Sick Kids Blamed for MLB's Steroid Problem

Steven Celric died just minutes after watching a news special about the Mitchell report.
Steven Celric died just minutes after watching a news special about the Mitchell report.

GLENN FALLS, MI – A child in the St. Michael’s Hospital Children’s Ward gave up on life last week as he learned that his favorite baseball player, Roger Clemens, had been identified in the Mitchell Report as someone who may have used performance enhancing drugs.

Little Steven Celric, told his family “good bye” and died shortly after watching an ESPN special about the Mitchell report.

The Mitchell report was organized and delivered by George J. Mitchell, a former United States Senator and focused on the use of steroids and human growth hormone in Major League Baseball. Clemens was one of 86 current and former players listed as using either steroids or human growth hormone.

“It’s just a shame, really,” said Dave Berrish, Steven’s doctor. “I mean, he just gave up. He looked up to Clemens, and this is how it ends? That is one fucked up thing to do to a kid. Speaking professionally, this is completely Clemens fault. I mean (Steven) wasn’t going to die any time soon. Sure, maybe in a few years, but not today. No, Clemens lied to the world and he lied to this poor little kid. Now that kid is dead. I hope (Clemens) can live with himself. That lying bastard.”

Steven Celric, who suffered from a rare but typically not life-threatening form of tonsillitis, proclaimed himself to be one of Clemens’ biggest fans.

At one point last season, Clemens visited Celric in the hospital where the baseball player promised young Steven that he would strike out 10 players.

“Do you know what kind of pressure shit like that puts on a guy?” said Clemens. “Every single one of us baseball players visits sick kids in the hospital and every single sick kid makes us promise to do something just for them. My first year in the majors three kids died because I didn’t strike out enough people or I didn’t win enough games. The whole steroid problem comes down to these little fuckin’ sick kids. If it wasn’t for them, none of us would need steroids. Not that I’ve ever done steroids.”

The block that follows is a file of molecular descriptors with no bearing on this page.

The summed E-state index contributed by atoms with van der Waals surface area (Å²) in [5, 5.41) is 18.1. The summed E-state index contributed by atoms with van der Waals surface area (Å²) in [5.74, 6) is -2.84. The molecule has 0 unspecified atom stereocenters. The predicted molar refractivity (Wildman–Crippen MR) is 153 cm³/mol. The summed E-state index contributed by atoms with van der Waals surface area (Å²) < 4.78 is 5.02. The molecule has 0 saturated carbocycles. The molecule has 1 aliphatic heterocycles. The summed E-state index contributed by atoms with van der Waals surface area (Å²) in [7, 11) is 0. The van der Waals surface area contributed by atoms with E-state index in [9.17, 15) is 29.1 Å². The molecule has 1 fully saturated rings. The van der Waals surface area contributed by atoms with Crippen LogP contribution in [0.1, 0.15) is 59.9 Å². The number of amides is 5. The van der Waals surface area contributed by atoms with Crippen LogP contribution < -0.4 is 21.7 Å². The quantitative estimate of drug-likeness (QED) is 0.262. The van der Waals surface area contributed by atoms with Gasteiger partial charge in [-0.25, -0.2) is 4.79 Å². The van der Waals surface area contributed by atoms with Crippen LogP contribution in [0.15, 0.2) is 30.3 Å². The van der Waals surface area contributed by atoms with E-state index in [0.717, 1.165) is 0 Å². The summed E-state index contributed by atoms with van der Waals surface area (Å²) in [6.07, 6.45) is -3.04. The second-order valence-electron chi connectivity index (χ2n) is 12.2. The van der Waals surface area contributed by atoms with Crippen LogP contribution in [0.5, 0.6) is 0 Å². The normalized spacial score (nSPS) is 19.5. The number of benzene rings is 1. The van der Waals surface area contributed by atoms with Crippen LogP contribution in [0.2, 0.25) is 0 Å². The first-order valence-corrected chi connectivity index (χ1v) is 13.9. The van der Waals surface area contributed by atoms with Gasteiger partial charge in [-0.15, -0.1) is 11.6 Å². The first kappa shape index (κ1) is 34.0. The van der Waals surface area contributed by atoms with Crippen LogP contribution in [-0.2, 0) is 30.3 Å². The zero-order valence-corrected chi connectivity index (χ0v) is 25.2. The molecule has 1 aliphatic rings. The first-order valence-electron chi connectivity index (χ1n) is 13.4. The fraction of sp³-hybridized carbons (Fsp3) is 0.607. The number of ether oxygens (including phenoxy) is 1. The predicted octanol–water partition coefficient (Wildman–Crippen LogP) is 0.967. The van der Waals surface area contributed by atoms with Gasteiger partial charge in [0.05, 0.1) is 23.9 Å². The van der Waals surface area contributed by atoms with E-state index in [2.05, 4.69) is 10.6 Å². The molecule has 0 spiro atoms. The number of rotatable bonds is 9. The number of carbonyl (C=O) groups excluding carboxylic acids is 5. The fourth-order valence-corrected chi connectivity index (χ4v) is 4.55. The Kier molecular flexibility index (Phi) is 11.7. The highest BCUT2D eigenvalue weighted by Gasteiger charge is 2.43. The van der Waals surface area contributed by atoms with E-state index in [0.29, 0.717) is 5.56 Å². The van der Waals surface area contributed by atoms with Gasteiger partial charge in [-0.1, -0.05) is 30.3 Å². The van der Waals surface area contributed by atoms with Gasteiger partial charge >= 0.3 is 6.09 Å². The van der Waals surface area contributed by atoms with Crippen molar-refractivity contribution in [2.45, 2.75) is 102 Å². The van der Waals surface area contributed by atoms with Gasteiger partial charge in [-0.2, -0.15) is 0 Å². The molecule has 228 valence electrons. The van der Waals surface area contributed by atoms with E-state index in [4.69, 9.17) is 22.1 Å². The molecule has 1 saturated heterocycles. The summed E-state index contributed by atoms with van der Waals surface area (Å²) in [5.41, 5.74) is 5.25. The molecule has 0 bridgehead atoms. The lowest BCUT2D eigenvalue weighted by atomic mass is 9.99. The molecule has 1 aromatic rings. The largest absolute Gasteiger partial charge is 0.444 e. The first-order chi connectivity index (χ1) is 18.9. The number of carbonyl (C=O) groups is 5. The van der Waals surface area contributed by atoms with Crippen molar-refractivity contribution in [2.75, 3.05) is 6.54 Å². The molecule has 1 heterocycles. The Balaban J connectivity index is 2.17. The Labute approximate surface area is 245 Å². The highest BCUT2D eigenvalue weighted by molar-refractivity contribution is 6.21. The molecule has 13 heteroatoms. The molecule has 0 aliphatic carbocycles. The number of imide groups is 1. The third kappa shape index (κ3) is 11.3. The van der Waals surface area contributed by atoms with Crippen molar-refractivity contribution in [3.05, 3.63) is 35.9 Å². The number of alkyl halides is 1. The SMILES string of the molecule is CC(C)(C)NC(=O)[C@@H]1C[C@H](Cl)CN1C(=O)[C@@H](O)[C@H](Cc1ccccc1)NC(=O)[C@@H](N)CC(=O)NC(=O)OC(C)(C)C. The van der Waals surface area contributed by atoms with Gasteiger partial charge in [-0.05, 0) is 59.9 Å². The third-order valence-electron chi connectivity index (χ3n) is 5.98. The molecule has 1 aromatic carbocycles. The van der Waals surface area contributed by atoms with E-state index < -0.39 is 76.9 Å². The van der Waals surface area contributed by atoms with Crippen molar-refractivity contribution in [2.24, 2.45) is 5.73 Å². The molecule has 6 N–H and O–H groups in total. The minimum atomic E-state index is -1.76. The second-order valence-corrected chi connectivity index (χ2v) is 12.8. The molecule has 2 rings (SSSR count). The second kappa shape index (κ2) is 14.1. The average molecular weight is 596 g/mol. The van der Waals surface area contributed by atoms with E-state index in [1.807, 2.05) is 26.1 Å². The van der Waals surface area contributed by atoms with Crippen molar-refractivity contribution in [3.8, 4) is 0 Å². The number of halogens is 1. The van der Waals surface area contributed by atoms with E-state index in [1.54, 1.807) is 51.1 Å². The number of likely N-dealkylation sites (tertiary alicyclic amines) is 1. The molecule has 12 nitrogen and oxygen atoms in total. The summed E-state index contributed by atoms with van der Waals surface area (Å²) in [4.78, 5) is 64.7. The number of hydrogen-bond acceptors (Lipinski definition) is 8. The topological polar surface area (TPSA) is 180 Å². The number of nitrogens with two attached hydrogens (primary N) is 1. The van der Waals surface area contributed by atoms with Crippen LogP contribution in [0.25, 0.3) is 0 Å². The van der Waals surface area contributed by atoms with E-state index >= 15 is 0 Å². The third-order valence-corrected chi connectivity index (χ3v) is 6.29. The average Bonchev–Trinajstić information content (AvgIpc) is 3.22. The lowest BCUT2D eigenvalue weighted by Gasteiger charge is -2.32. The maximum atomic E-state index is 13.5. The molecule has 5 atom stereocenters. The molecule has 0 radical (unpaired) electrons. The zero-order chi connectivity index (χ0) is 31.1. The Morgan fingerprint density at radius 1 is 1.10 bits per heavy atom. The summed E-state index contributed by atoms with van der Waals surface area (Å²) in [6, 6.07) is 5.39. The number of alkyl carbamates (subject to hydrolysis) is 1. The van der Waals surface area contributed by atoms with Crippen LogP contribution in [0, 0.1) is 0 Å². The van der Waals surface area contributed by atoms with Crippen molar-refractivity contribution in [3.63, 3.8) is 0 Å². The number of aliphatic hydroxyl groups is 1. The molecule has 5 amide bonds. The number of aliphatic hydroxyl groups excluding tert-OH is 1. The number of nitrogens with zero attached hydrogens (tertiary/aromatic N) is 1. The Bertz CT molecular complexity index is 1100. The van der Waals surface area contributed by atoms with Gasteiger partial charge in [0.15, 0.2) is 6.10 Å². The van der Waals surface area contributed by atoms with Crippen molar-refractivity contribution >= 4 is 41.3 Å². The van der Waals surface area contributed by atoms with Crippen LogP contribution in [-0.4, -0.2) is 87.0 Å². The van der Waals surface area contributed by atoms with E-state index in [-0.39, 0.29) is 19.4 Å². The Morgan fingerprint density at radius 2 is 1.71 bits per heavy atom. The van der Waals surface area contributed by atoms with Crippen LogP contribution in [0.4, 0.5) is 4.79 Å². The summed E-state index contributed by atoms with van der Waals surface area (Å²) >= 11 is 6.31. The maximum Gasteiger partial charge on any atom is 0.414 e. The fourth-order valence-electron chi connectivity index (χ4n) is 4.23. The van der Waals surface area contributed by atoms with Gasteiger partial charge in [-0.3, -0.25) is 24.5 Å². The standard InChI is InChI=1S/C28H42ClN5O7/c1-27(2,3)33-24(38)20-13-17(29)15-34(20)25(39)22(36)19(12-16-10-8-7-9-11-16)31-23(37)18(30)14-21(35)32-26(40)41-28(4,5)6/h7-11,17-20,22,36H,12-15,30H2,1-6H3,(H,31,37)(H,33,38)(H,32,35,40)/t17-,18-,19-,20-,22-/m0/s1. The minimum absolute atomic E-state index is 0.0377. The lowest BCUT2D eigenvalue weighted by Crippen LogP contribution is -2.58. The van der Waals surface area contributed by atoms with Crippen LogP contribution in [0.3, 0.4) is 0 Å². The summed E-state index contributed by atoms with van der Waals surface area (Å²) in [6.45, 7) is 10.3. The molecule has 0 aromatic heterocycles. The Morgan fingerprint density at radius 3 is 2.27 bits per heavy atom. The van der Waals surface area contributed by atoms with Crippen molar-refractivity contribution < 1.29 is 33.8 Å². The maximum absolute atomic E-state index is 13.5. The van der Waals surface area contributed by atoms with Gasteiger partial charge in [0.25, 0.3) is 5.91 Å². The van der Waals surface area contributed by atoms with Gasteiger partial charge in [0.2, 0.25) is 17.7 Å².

According to MLB statisticians, 200 to 300 professional baseball players make promises to sick kids in hospitals each year. Of those promises, only 10 are kept.

“Forget steroids, the biggest threat to Major League Baseball is sick kids,” said MLB Players Association spokesman Cory Salvatore. “Seriously. If we could just get rid of all the sick kids out there, players wouldn’t need steroids or speed… I mean what? Who said anything about speed? I don’t know anyone on speed… or steroids.”

Since the release of the Mitchell Report, Clemens has repeatedly denied the use of any performance enhancing substances, despite evidence to the contrary detailed in the Mitchell report.

“He should just come out and admit it, I mean, come on, we all know (Clemens used steroids),” said Lori Celric, Steven’s mother. “Steven knew it was true, that’s why he just gave up. Now he’s dead. I hope Mr. Clemens is happy. I mean this is almost as bad as when that kid died after the Bears promised a Super Bowl win. But that kid was totally screwed, he had a tumor the size of a watermelon. My little Stevie was relatively healthy when he died.”

MLB will reportedly look into the influence of sick kids on the game and former senator Ben Nighthorse Campbell has been tapped to prepare a report on the findings.


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